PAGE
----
Six months after Covid-19 has been declared a global pandemic, the confirmed cases of coronavirus have now reached more than 28.4mn globally, according to the Johns Hopkins Coronavirus Resource Center.
The number of confirmed coronavirus deaths now stands at more than 900,000.
The fight against the invisible and ferocious enemy – the coronavirus must be global and requires the active participation of governments, health systems and philanthropists and people around the world.
Recently, United Nations Secretary General Antonio Guterres called for $35bn more in terms of funding to fight Covid-19, including $15bn in the next three months, for the World Health Organisation’s (WHO) ‘ACT Accelerator’ programme to back vaccines, treatments and diagnostics against the virus.
Some $3bn has been contributed so far, Guterres told an online event, calling it “seed funding” that was less than 10% of what the WHO wants for the programme, formally called Access to Covid-19 Tools (ACT) Accelerator.
Financial support has, so far, lagged goals, as nations or governments including the European Union, Britain, Japan and the United States reach bilateral vaccine deals, prompting Guterres and WHO director general Tedros Adhanom Ghebreyesus to plead to nations to contribute.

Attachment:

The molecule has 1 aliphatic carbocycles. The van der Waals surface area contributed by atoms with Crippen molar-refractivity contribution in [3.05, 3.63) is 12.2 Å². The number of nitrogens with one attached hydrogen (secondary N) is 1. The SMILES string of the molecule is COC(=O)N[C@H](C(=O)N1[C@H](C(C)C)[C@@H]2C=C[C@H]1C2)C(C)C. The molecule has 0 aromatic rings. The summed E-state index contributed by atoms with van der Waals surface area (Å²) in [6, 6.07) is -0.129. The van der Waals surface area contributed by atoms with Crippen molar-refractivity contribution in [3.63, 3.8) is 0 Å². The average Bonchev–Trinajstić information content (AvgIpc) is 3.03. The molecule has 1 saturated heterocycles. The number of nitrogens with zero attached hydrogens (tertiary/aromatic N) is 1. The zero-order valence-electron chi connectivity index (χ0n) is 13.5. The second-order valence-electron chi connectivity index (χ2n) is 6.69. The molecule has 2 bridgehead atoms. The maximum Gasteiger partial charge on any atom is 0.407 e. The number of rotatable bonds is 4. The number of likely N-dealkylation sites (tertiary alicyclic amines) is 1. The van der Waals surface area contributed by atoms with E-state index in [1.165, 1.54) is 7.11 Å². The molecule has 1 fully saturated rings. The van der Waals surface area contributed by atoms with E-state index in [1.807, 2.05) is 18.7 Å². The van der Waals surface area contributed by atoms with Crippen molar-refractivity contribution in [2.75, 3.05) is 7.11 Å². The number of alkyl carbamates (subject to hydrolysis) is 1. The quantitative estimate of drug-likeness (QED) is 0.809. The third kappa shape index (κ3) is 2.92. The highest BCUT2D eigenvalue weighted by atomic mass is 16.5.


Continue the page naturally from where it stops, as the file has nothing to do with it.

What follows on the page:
“We now need $35bn more to go from ‘start up’ to ‘scale up and impact’,” Guterres said at a meeting of a council formed to help the ACT Accelerator gain traction.
“There is real urgency in these numbers. Without an infusion of $15bn over the next three months, beginning immediately, we will lose the window of opportunity.”
Tedros also renewed calls for scaling up Covid-19 clinical trials.
The total sought, $38bn, is more than the previously published $31.3bn ACT goal and includes for the first time additional funding for health systems, in addition to vaccines, therapeutics and diagnostics, Reuters said quoting a WHO spokeswoman.
European Commission President Ursula von der Leyen pledged backing, having in August already promised $474mn equivalent to the Covax vaccine portion of the programme.
“It is difficult to find a more compelling investment case. The European Commission will remain deeply and entirely committed to the success of the ACT Accelerator,” von der Leyen said. “The world needs it; we all need it.”
Meanwhile, a recent survey for the BBC has shown the coronavirus pandemic has hit poorer countries harder than the rest of the world, sowing inequality globally.
The survey of nearly 30,000 people shows how different countries have been affected by the pandemic, six months after it was confirmed on March 11.
The research was conducted for the BBC World Service in 27 countries by GlobeScan in June 2020, the height of the pandemic in many places.
The financial toll was a major issue, after lockdowns damaged economies worldwide.
Poorer countries and younger people say they are facing the greatest hardship.
A drop in income was reported by 69% of respondents in poorer countries, in comparison to 45% in richer ones, the poll found.
Outcomes also differed along race and gender lines, with women worse off than men, and black people reporting higher levels of Covid-19 infection than white people in the US.
There are no comments.